Her life will never be the same. I can’t even begin to think how you recover from something so traumatic and brutal. Rape in any form is horrific and devastating, and reading any story about an attack involving rape is painful. But I cannot wrap my mind around 20—TWENTY—people involved in an attack, and no one having a conscience. How does that happen? I understand the psychological theories—this group mentality takes over, but still. It seems so implausible to me that 20 people can all randomly come together and simultaneously lose their humanity.

At this point, it appears that the bystanders can’t be charged. The police do have suspects and there have been arrests. But my thoughts have never left this young girl. After the attack, the rapists left her critically injured and unconscious under a bench. She had to be airlifted via helicopter to a hospital where she spent several days, finally being released later in the week. I have felt such an urge to reach out to her somehow. I knew the authorities would protect her identity, and rightfully so, but I have thought of her every day since reading the initial article.

A friend of hers has spoken out, describing her coming to the dance in a purple sequined dress and faux diamond earrings. I remember those incredibly awkward years when nothing makes sense…and how hard it was to fit in and feel accepted. Her friend said that this girl struggled to fit in. I thought back to how much I didn’t like dances, and often didn’t attend- afraid of my own awkwardness, too self conscious to even pick a dress, fearing how I “wouldn’t” look instead of how I would. I can honestly say that I never, ever felt I was beautiful or even attractive throughout grade school and high school. I think so many of us go through that. And to think of this young girl, dressed up, going to this dance-an innocent thing we have all done at one time or another during our school years—and then to lose her youth, her innocence and far too much more—is almost too much to comprehend.

I am afraid to see the next news stories once the suspects and their lawyers get their sound bytes. Maybe I am mistaken, maybe I will be surprised. But I doubt it. I don’t want to read about her reputation, her upbringing, mistakes she made, if she was drinking, or what she was wearing. I don’t want to read about the rapists’ troubled upbringing, or how they were too drunk or high to know what they were doing, or that some were “pressured” by others to participate. I just don’t. There are NO excuses. NONE. Not for this. The age range of the rapists is suspected to be 15-21. But anyone of any age knows this is wrong. There is no gray area.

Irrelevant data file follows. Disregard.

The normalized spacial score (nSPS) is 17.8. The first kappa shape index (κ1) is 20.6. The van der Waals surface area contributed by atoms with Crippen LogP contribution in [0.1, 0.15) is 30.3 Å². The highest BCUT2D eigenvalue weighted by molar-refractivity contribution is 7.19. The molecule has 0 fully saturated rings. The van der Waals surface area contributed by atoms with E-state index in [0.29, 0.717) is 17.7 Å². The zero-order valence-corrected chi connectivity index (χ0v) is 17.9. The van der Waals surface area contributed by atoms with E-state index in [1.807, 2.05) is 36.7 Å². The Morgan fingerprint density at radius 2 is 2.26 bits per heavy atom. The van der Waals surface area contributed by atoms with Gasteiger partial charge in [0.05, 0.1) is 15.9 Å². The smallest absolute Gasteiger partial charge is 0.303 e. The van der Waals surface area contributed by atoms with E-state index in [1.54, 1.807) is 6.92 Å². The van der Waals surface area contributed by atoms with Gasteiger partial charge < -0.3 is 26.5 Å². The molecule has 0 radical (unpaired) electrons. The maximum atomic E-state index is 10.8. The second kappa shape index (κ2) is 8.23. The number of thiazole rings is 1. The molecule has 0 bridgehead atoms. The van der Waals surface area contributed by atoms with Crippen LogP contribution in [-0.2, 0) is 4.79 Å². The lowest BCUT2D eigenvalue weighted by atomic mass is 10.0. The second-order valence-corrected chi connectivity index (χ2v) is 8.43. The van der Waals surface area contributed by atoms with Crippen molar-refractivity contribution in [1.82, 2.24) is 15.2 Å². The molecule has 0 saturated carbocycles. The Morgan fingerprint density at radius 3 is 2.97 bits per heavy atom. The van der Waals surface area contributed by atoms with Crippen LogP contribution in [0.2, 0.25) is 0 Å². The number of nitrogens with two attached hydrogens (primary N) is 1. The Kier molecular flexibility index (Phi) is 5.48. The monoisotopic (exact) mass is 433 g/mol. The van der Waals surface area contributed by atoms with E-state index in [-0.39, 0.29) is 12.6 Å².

Her family has, with much grace I think, spoken out to the community, asking that the response to this tragedy not be more violence. They have asked that the community work to find ways that this will not happen again.

I so agree. Let’s do something—anything—so this kind of thing never happens again. But how do you even begin to know how to do that when the crime itself is impossible to understand?

As much as I don’t want anyone’s childhood to be used as an excuse for this, I do know that this is the only place to start preventing violence. It means raising children to be accepting, compassionate, kind, and with some sort of belief system rooted in decency. This is no small task. And I guess even when all that does happen, someone can grow up to be a criminal. But the odds are lessened.

It does take a village to raise a child. And that whole village, which includes any adult that touches that child’s life, has to be an example for that child to live by. Lofty aspirations I know.
My hope now is that this girl, even in her anonymity, can somehow be saved by a village. First, her immediate family and community, and then by those of us who only know her as the victim.

I didn’t know of a way to reach out, and today, found the solution online. If you feel so inclined, grab a card, a piece of paper, and send this young girl a note with your words, your kindness, your compassion.

Let her know her village is watching over her, even from afar.

The girl's school, Richmond High, is accepting cards and donations for her and her family.
Checks should be made out to the Richmond High Student Fund.
The checks and cards should be sent directly to the school:
1250 23rd St., Richmond, CA 94804-1011.